"Bach and My Father"
by Paul Zimmer
Six days a week my father sold shoes
To support our family through depression and war,
Nursed his wife through years of Parkinson's,
Loved nominal cigars, manhattans, long jokes,
Never kissed me, but always shook my hand.
Once he came to visit me when a Brandenburg
Was on the stereo. He listened with care—
Brisk melodies, symmetry, civility, and passion.
When it finished, he asked to hear it again,
Moving his right hand in time. He would have
Risen to dance if he had known how.
"Beautiful," he said when it was done,
My father, who'd never heard a Brandenburg.
Eighty years old, bent, and scuffed all over,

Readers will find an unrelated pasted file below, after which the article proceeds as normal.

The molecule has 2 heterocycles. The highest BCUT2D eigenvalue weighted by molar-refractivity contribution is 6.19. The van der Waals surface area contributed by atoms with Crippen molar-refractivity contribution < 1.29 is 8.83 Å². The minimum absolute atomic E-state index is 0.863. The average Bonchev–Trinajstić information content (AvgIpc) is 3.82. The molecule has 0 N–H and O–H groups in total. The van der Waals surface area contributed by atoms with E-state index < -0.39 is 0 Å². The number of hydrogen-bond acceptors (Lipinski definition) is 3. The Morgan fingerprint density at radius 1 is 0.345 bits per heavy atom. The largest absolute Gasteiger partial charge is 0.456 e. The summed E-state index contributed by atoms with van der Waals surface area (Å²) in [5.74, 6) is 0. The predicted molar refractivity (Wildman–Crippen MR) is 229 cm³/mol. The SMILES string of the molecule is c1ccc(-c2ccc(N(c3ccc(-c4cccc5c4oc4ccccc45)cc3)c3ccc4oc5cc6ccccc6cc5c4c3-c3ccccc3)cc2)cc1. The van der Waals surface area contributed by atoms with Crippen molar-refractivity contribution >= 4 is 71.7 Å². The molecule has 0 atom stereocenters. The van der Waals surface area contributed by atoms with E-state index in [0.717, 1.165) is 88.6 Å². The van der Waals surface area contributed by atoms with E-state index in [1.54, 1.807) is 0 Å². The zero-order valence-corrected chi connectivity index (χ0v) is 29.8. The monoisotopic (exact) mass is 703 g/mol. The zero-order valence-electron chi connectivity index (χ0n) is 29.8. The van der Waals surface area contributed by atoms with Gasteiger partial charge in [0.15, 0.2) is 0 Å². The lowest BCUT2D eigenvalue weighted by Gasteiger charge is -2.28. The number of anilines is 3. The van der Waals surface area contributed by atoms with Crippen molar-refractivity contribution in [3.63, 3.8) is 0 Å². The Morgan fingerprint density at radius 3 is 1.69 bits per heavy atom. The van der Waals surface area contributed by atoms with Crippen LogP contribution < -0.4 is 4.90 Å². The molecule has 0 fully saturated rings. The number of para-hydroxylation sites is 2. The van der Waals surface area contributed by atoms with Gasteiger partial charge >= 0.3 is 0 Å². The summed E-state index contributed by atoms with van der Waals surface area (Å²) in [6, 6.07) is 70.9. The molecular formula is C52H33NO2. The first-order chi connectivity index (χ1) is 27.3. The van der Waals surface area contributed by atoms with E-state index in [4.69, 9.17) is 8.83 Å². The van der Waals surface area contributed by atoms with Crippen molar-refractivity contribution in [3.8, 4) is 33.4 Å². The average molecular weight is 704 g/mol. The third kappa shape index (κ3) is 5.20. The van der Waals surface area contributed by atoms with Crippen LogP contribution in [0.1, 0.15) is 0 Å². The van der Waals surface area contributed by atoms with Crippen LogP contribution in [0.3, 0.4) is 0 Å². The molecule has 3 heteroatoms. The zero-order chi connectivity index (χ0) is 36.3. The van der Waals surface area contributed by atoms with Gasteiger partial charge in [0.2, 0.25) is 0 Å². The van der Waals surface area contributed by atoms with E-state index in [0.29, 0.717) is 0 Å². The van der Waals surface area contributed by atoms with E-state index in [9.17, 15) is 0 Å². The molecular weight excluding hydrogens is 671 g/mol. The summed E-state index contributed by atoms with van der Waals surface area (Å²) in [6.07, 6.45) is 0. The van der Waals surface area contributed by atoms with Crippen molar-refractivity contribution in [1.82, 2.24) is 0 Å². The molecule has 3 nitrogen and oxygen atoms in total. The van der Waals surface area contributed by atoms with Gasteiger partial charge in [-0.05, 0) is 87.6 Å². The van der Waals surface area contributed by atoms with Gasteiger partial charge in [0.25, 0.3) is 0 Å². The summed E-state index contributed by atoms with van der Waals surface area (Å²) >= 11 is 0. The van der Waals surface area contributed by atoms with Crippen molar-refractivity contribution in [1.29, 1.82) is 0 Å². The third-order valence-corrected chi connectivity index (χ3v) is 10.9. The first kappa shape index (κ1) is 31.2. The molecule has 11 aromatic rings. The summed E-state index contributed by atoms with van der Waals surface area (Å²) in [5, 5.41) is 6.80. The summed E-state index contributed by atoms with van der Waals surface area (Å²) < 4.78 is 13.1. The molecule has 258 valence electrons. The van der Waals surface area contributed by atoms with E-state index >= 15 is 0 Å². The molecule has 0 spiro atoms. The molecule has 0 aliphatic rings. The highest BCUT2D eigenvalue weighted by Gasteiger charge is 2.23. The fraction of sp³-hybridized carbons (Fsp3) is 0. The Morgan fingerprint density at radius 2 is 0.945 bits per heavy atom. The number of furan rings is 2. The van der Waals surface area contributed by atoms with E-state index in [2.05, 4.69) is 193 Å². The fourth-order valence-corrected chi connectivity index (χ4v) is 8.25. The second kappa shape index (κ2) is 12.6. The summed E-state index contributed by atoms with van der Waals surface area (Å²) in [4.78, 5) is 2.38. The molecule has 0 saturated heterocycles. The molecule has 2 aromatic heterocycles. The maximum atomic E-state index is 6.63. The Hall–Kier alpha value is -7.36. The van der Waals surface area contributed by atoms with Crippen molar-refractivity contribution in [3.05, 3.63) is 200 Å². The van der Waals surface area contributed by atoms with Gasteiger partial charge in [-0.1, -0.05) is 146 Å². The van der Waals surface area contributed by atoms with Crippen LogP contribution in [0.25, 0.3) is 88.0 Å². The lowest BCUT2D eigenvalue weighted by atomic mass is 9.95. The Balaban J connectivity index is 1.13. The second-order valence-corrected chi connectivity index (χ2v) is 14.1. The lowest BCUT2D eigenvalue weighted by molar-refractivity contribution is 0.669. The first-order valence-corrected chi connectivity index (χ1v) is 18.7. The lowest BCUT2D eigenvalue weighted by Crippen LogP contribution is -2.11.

Just in time he said, "That's beautiful."
My Aunt Julie is dying. She is barely retired. Too young like my father her brother. We saw her in March and April, and she met her great-niece. We probably won't get a chance to see her again before the end, new parenthood and work schedules being what they are. Cancer is devouring her organs one by one, now cleaning its teeth with slivers of her bone and patting its greasy belly. She has called upon Hospice. I think of Julie every day now and try not to feel a bottomless sadness about her dying. I try to think about the fact that she has heard beauty every day of her life as a musician, piano and voice teacher, conductor, director, artist, mentor. I remember the sound of her laughter when she throws back her head in delight, eyes glimmering with mischief about a joke or trick or double entendre. And I know that these are the things I will remember later. Joy will be her legacy.